- Select the Microsoft Edge tile (look for a blue icon). The Edge screen appears, as shown.
If the Edge tile doesn’t appear on your Start screen, scroll in the alphabetical list of apps to the Edge app tile and select it.
Edge is a browser, which is an Internet application for exploring the web.
- Scroll downward to see all that is on the web page you are visiting. Use these techniques to scroll:
- Mouse: Drag the scroll box on the right side of the screen up or down. If your mouse has a wheel, you can also turn the mouse wheel to scroll.
- Touchscreen: Swipe the screen up or down.
- Switch to the Start screen by selecting the Windows button or pressing the Command key.
- On the Start screen, select the Weather tile. Switch back and forth between the Weather app and the Start screen a few times to get comfortable with switching between an app and the Start screen.
Switch among open apps
- Open the Weather app.
- Switch to the Start screen and open the Edge app.
- Switch to Task view, as shown. In Task view, thumbnail versions of all open apps appear on the screen. You can switch to Task view with one of these methods:
- Mouse: Click the Task View button on the taskbar.
- Touchscreen: Swipe from the left edge of the screen or tap the Task View button.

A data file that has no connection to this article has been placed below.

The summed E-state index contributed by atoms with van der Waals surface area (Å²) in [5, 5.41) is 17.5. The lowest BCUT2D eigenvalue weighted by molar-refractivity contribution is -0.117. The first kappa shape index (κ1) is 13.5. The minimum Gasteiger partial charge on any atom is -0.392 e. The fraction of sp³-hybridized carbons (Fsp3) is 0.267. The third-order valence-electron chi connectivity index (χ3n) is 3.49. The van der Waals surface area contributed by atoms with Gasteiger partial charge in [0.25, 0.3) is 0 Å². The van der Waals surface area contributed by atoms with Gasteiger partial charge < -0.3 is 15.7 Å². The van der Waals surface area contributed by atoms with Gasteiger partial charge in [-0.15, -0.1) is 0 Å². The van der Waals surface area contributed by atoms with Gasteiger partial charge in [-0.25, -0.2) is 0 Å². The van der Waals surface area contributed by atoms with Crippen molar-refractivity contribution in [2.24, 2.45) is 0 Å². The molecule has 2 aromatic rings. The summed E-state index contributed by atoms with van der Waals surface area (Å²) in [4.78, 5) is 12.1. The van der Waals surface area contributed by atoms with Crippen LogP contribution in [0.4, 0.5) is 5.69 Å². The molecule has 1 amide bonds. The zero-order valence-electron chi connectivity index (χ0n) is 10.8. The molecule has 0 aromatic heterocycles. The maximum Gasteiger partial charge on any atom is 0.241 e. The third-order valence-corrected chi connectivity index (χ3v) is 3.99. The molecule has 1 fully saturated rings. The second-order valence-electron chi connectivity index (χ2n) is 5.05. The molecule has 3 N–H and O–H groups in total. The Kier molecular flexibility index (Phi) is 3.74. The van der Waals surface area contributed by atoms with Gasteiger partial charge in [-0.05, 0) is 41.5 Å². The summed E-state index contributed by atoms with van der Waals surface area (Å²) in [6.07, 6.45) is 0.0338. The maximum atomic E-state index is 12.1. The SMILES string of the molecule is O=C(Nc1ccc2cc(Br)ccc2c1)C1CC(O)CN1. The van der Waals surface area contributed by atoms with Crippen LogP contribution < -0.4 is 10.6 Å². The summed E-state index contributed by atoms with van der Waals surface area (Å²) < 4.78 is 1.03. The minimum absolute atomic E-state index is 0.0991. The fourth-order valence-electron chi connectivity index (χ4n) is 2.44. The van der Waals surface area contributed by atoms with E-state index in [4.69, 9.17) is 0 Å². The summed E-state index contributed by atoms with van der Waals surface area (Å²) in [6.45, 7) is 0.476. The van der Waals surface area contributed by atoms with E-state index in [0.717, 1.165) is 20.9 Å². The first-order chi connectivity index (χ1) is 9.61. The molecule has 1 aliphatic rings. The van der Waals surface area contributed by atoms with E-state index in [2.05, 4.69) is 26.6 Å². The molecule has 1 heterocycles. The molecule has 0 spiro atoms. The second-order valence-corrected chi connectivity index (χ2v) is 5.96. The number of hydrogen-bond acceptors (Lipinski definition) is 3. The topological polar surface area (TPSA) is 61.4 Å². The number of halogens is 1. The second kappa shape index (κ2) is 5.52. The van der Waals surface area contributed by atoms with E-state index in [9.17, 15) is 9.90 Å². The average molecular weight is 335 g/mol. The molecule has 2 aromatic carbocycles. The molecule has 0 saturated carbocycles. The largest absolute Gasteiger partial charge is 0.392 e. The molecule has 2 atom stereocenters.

- Keyboard: Press Command + Tab.
- Select the Weather app to switch to it. Task view offers one way of switching between apps. Use the Task View method to switch between apps when many apps are open onscreen. Seeing tiles for all open apps makes switching from one app to another easy.
Besides offering thumbnail versions of open apps in Task View, Windows 10 also gives you the opportunity to backtrack and open apps you used in days past. Scroll down the screen or drag the slider to see thumbnail pictures of your past activities. Selecting a thumbnail picture opens the app you were using in the past.
You can open a second desktop on the screen and in so doing keep some of your open apps on one screen and some of your open apps on another. When you’re running many apps, opening a second desktop is a great way to be able to switch quickly from one app to another.
- Select the Edge app icon on the taskbar to switch to the Edge app. The taskbar is located along the bottom of the screen. Whenever you open an app, Windows 10 places that app’s icon on the taskbar. You can select an icon on the taskbar to switch to an open app.
Some icons appear permanently on the taskbar. For example, the File Explorer icon is always on the taskbar regardless of whether File Explorer is running. You can pin your favorite apps to the taskbar. Pinning an app to the taskbar places an icon there so that you can open an app quickly.
- Press Alt+Tab and continue to hold down the Alt key after you press Tab. A window showing thumbnails of all open apps appears onscreen, as shown. While holding down the Alt key, press the left- or right-arrow key to select the Weather thumbnail, and then release the Alt key. The Weather app appears onscreen. Pressing Alt+Tab is yet another way to switch between open applications.